In Regency romances these days, it seems as if every gentleman back then was a rake. But there were actually several sets to which a gentleman might belong.
Almost all Regency gentlemen gambled, drank, played hard, hunted, went shooting and generally indulged in excess, carnal and otherwise, following a tone set very much by the Regent. The Prince turned 49 in 1811 when he became Regent of England, putting him past the age where either “young” or “blade” could be aptly applied to him, but there were other men gentle by birth—though not necessarily by manner—who looked to belong to certain distinct fashionable sets which excelled in specific areas.
Lord Byron in Turkish Dress
It can be difficult to tell the difference between these different set, and quite often a gentleman had overlapping interests. There were rakes who were good enough sportsmen to be called “Corinthians,” and Corinthians who also belonged to the dandy set by virtue of the care they took with their dress.
Lord “Beau” Petersham was one such man. Born in 1780, Charles Stanhope, Viscount Petersham, later became the Earl of Harrington in 1829. He was said to resemble Henry IV, and he emphasized this by growing a small, pointed beard. He designed his own clothes and made famous the Petersham overcoat and the Harrington hat. He was also noted for his brown coach, clothing, and servant’s livery—a color said to have been chosen for his devotion to a widow named Brown. However, in 1831 he married a Covent Garden actress named Maria Foote who was seventeen-years his junior. His was also noted for his snuff and tea mixes, and Gronow said of his sitting-room that, “…all round the walls were shelves, upon which were placed tea-canisters, containing Congou, Pekoe, Souchong, Bohea, Gunpowder, Russian, and many other teas, all the best o the kind; on the other side of the room were beautiful jars, with names in gilt letters, o finnumerable kinds of snuff….”
Petersham owned a snuff boxes for each day of the year and according to Priestley in The Prince of Pleasure, took care to “…choose one that suited the weather, not risking a cold by using a light snuffbox in an East wind.”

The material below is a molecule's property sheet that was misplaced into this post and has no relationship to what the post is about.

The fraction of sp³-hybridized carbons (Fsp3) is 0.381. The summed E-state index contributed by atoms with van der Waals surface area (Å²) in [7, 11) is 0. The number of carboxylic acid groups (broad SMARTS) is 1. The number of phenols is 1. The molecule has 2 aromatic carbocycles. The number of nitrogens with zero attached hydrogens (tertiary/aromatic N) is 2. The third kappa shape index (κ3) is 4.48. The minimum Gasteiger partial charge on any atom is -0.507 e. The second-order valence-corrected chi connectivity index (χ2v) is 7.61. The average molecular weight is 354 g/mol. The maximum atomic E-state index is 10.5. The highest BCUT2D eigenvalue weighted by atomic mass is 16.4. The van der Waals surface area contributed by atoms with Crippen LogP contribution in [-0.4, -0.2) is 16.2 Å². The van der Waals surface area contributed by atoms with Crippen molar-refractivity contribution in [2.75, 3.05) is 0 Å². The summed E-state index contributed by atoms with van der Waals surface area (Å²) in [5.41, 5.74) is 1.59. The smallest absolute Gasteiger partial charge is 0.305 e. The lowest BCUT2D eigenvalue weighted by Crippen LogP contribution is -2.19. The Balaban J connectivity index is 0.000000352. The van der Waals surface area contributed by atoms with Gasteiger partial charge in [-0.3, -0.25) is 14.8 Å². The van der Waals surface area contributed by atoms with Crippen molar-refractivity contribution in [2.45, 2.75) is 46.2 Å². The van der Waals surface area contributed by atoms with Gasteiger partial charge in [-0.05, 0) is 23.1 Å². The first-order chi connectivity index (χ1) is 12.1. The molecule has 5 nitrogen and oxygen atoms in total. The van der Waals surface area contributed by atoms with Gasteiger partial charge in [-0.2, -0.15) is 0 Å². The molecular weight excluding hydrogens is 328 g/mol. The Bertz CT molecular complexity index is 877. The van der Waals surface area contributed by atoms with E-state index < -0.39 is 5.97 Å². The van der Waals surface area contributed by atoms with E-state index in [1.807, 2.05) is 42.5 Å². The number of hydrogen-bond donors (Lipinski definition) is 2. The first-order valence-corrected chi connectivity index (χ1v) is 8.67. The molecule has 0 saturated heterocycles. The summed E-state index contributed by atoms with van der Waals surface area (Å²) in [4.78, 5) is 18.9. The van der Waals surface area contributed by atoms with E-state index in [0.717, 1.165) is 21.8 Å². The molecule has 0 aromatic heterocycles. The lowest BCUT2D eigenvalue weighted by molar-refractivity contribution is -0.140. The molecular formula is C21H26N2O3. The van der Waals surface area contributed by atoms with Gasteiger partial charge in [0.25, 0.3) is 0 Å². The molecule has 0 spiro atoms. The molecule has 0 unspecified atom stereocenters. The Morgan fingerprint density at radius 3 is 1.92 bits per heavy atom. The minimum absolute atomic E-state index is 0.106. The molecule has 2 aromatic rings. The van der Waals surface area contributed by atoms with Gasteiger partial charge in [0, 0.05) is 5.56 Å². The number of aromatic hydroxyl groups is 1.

Lords Alvanley and Sefton were other examples of dandies who also had sporting interests.
William Arderne, Baron Alvanley, was famous for his wit, his dinner parities, his dress and his eccentricities. He insisted that an apricot tart be on the sideboard, no matter the time of year, after he was served a cold one that he liked. He also put out his candle by throwing it across the room—with his valet wisely remained alert in case it should start a fire and have to be put out. A hard rider to hounds, Alvanley was one of the best liked men of his set.
Lord Sefton, William Philip Molyneux, was a cousin to Petersham. Society wits dubbed him “Lord Dashalong” for his driving style, and his matched bays were quite famous. He rode in steeplechases and was so fond of coursing greyhounds against each other as a sport that he devoted part of his estate to raising rabbits for the chase.
Even with examples of gentlemen who had diverse interests, there are still distinctions that can be made between these various sets. Byron is quoted as having said, “I like the Dandies, they were always very civil to me.” This shows that while the distinctions between these sets were fine, they existed.
George Brummell (1815)
To see this illustrated, one can look at the most famous of dandies, George Bryan “Beau” Brummell who led the dandy set for a number of years. As Captain Gronow states, “All the world watched Brummell to imitate him, and order their clothes of the tradesman who dressed that sublime dandy.” He also reports that, “The dandy’s dress consisted of a blue coat with brass buttons, leather breeches, and top boots; and it was the fashion to wear a deep, stiff white cravat, which prevented you from seeing your boots while standing.”